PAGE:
Homelessness and Mental Illness

704 Words Feb 4th, 2018 3 Pages
These issues will be presented in this paper.
Homelessness and Mental Illness Among the Homeless in America
The Public Broadcast Service (PBS) defines a homeless person as lacking "…a fixed, regular, and adequate night-time residence." Quoting the National Alliance to End Homelessness, PBS explains that during the recent recession about 1.5 million more people were without a permanent home, adding to an estimated 4 million people who were homeless coming into the recession (PBS). Some homeless people sleep in cars, some find room in public shelters, and others are "unsheltered" that is, they are living on the streets.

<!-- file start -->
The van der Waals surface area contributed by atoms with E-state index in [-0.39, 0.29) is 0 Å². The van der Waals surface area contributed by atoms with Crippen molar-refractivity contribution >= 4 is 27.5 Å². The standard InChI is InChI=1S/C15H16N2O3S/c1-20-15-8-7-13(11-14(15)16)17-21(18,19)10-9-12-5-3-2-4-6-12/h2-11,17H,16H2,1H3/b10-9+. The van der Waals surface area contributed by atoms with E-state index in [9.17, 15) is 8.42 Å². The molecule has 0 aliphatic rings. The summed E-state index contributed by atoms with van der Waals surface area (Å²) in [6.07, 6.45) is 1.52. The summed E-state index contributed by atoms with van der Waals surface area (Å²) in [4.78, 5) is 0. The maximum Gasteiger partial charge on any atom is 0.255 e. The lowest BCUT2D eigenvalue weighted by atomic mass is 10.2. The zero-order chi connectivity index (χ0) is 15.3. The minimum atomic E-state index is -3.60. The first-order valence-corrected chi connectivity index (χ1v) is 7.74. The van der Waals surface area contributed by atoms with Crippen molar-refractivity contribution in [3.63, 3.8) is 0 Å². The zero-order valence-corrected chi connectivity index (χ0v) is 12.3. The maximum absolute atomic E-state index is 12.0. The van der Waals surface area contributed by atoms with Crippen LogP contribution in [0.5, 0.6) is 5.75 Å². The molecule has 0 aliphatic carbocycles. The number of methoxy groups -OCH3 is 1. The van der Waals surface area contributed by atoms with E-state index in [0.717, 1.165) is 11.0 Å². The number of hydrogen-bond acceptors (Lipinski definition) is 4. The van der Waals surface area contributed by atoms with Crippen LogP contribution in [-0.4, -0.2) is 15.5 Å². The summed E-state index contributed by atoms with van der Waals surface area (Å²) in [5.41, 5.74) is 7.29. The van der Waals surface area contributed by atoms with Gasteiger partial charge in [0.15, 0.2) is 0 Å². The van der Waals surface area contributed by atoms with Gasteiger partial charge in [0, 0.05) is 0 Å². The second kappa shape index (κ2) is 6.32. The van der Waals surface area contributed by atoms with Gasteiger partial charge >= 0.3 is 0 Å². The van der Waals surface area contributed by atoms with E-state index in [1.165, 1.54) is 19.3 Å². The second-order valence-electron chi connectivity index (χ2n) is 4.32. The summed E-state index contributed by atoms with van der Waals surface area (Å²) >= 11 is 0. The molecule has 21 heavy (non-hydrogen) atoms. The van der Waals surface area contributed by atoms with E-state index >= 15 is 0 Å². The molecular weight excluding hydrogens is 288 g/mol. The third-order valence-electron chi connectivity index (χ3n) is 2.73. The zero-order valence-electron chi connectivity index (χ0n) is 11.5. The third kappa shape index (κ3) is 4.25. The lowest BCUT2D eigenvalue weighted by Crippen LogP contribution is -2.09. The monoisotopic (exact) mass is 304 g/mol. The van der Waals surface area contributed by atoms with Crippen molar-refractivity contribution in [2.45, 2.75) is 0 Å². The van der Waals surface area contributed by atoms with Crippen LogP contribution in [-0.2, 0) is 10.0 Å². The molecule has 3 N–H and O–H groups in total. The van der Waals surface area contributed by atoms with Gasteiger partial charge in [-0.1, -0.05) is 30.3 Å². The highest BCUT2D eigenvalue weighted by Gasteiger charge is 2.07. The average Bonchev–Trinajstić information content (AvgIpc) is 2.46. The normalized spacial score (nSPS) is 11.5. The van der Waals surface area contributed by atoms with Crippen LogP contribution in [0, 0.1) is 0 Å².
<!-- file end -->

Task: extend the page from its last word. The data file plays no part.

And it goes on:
The states with the most homeless people are Alaska, California, Colorado, Hawaii, Idaho, Nevada, Oregon, Rhode Island, Washington State and Washington, D.C. (PBS). About 23 percent of homeless people are considered "chronically homeless," according to the definition used by the Department of Housing and Urban Development (HUD), a chronically homeless person is "…an unaccompanied homeless individual with a disabling condition (like mental illness, substance abuse, or a developmental disability) who has been continuously homeless for a year or more or has had at least four episodes of homelessness in the past three years" (PBS). Seventy-one…